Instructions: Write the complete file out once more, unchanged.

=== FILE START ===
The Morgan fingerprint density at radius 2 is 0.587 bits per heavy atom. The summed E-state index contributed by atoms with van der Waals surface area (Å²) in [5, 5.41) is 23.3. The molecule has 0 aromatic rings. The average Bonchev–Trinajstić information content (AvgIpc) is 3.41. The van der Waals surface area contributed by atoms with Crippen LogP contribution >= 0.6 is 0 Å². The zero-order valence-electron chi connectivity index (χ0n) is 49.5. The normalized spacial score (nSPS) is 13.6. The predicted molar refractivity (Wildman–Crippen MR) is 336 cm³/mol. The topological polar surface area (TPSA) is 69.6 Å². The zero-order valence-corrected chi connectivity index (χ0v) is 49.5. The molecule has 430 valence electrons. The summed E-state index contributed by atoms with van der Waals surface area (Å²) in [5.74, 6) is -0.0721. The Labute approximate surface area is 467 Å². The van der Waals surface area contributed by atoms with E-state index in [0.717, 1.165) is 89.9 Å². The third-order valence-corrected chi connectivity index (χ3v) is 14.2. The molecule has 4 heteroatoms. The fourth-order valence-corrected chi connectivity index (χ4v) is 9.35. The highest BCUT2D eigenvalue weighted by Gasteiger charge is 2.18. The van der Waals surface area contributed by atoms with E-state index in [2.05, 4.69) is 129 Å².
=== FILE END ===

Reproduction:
The Morgan fingerprint density at radius 2 is 0.587 bits per heavy atom. The summed E-state index contributed by atoms with van der Waals surface area (Å²) in [5, 5.41) is 23.3. The molecule has 0 aromatic rings. The average Bonchev–Trinajstić information content (AvgIpc) is 3.41. The van der Waals surface area contributed by atoms with Crippen LogP contribution >= 0.6 is 0 Å². The zero-order valence-electron chi connectivity index (χ0n) is 49.5. The normalized spacial score (nSPS) is 13.6. The predicted molar refractivity (Wildman–Crippen MR) is 336 cm³/mol. The topological polar surface area (TPSA) is 69.6 Å². The zero-order valence-corrected chi connectivity index (χ0v) is 49.5. The molecule has 430 valence electrons. The summed E-state index contributed by atoms with van der Waals surface area (Å²) in [5.74, 6) is -0.0721. The Labute approximate surface area is 467 Å². The van der Waals surface area contributed by atoms with E-state index in [0.717, 1.165) is 89.9 Å². The third-order valence-corrected chi connectivity index (χ3v) is 14.2. The molecule has 4 heteroatoms. The fourth-order valence-corrected chi connectivity index (χ4v) is 9.35. The highest BCUT2D eigenvalue weighted by Gasteiger charge is 2.18. The van der Waals surface area contributed by atoms with E-state index in [2.05, 4.69) is 129 Å².